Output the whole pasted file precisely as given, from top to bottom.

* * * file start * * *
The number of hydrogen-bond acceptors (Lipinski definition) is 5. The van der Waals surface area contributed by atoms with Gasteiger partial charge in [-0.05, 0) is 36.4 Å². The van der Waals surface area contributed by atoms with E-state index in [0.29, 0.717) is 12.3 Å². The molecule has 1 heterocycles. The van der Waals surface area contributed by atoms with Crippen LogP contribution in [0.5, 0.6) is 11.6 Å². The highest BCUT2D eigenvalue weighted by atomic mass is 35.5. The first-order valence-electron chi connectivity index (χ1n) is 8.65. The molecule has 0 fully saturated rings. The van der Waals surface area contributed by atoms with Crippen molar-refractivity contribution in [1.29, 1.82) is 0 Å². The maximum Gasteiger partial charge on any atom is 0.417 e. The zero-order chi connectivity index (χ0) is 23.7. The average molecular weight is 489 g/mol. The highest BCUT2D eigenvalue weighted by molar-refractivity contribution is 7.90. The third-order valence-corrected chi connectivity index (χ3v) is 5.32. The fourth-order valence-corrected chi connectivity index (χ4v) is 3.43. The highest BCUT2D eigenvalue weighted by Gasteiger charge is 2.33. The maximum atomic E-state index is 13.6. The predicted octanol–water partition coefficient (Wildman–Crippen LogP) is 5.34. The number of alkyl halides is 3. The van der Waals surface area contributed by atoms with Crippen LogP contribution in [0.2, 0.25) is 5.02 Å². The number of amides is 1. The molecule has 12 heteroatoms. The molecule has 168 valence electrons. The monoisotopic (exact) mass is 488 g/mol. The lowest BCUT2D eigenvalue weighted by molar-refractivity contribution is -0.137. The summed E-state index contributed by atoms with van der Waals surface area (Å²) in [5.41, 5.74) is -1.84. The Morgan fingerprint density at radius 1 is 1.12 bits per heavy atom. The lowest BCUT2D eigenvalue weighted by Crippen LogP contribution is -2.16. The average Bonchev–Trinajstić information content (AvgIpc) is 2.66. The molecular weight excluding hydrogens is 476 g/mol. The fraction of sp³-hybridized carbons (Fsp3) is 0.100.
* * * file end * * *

The number of hydrogen-bond acceptors (Lipinski definition) is 5. The van der Waals surface area contributed by atoms with Gasteiger partial charge in [-0.05, 0) is 36.4 Å². The van der Waals surface area contributed by atoms with E-state index in [0.29, 0.717) is 12.3 Å². The molecule has 1 heterocycles. The van der Waals surface area contributed by atoms with Crippen LogP contribution in [0.5, 0.6) is 11.6 Å². The highest BCUT2D eigenvalue weighted by atomic mass is 35.5. The first-order valence-electron chi connectivity index (χ1n) is 8.65. The molecule has 0 fully saturated rings. The van der Waals surface area contributed by atoms with Crippen molar-refractivity contribution in [1.29, 1.82) is 0 Å². The maximum Gasteiger partial charge on any atom is 0.417 e. The zero-order chi connectivity index (χ0) is 23.7. The average molecular weight is 489 g/mol. The highest BCUT2D eigenvalue weighted by molar-refractivity contribution is 7.90. The third-order valence-corrected chi connectivity index (χ3v) is 5.32. The fourth-order valence-corrected chi connectivity index (χ4v) is 3.43. The highest BCUT2D eigenvalue weighted by Gasteiger charge is 2.33. The maximum atomic E-state index is 13.6. The predicted octanol–water partition coefficient (Wildman–Crippen LogP) is 5.34. The number of alkyl halides is 3. The van der Waals surface area contributed by atoms with Crippen LogP contribution in [0.2, 0.25) is 5.02 Å². The number of amides is 1. The molecule has 12 heteroatoms. The molecule has 168 valence electrons. The monoisotopic (exact) mass is 488 g/mol. The lowest BCUT2D eigenvalue weighted by molar-refractivity contribution is -0.137. The summed E-state index contributed by atoms with van der Waals surface area (Å²) in [5.41, 5.74) is -1.84. The Morgan fingerprint density at radius 1 is 1.12 bits per heavy atom. The lowest BCUT2D eigenvalue weighted by Crippen LogP contribution is -2.16. The average Bonchev–Trinajstić information content (AvgIpc) is 2.66. The molecular weight excluding hydrogens is 476 g/mol. The fraction of sp³-hybridized carbons (Fsp3) is 0.100.